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Pollution in Delhi jolts the air quality, to stay for 48 hours

January 18, 2019 1:09 PM |


The national capital territory, Delhi and it’s adjoining areas of Gurugram, Noida and Faridabad have once again come under the grip of severe pollution.  January 17 i.e. Thursday recorded the second worst air quality in Delhi of the month with the Air Quality Index (AQI) at 440.

As per Central Pollution Control Board, On Thursday, 31 areas recorded 'severe' air quality and two with 'very poor' air quality. In the National Capital Region, Ghaziabad, Faridabad, Noida and Greater Noida recorded 'severe' air quality while Gurgaon recorded 'very poor' air quality. Both the components of particulate matters viz. PM2.5 and PM10 touched severe level.

Between January 12 and 16, pollution levels in Delhi went down and were in the moderate zone with poor at some places. The levels have once again spiked up because of the change in wind direction from northerly winds to humid south-easterlies. The wind speed has now become light and calm in nature, resulting in very dense fog at many places of Delhi and NCR. These calm winds have acted as a catalyst and have risen the pollution levels. The pollutants keep lingering near the earth surface for longer duration as they have no means of escape.

Up till January 16, the dry and cold moderate northerly winds with a wind speed of 15-20 kmph gusting to 25 kmph have kept the pollutants away which resulted in moderate air quality. As per Skymet Weather, it will not be wrong to say that the tenure of these four days can be considered as the best period in terms of pollution. During these days, the pollution levels were at bay and the air quality was also in average zone as compared to the days of November and first week of December 2018.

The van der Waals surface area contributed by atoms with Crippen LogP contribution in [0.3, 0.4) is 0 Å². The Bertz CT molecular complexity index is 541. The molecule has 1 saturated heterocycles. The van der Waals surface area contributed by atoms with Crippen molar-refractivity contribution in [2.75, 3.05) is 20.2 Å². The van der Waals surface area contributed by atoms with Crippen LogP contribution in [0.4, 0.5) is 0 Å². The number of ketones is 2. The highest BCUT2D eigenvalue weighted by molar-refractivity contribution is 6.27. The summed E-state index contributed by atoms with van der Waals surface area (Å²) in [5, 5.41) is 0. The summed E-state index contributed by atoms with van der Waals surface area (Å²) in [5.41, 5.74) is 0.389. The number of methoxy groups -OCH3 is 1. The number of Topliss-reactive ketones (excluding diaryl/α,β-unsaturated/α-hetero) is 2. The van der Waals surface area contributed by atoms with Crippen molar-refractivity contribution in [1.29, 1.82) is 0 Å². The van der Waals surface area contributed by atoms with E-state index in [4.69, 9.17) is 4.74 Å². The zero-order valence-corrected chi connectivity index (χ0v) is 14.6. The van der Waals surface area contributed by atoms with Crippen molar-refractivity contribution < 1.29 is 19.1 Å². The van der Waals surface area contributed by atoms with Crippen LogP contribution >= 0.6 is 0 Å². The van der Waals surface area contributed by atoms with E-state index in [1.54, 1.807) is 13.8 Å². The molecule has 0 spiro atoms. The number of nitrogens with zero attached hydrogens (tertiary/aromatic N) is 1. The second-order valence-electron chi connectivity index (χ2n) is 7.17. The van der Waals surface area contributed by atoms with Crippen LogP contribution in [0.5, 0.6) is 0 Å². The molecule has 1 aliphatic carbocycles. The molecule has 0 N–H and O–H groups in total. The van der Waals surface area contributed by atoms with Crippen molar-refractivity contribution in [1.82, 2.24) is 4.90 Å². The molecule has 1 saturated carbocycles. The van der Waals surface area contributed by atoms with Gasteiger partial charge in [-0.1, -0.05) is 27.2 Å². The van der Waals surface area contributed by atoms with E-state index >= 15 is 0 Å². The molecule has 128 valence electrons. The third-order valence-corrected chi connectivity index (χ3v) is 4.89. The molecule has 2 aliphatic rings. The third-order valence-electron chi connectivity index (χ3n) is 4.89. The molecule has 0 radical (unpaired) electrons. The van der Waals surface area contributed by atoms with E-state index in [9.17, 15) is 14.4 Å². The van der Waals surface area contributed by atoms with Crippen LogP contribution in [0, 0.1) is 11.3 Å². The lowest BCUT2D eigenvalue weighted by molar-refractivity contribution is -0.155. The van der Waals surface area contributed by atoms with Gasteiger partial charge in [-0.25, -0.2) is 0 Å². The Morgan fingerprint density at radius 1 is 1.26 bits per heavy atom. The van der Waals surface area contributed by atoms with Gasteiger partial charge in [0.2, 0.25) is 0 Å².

For the next 48 hours, the residents of Delhi and NCR have to gear themselves up for bad air quality because the meteorological conditions suggest that the humidity levels will be up, and temperatures will be low with light winds in offing. All these factors are highly responsible for spike in pollution levels.

However, January 21 evening onward, Delhi and its neighborhood areas might start witnessing on and off rains up till January 25. The intensity of rains can go up from January 22 onward with few moderate spells at many places. During this period, the pollution levels might see a dip, as these rains will wash away the pollutants in the atmosphere.

It is foreseen that, January 26 onward, cold and dry winds from the North will make a comeback resulting in condensation of moist air. Thus, during Republic Day celebrations, dense fog could be a hindrance for the flypast ceremony to be held at Rajpath, Delhi.

Image Credit: Hindustan Times

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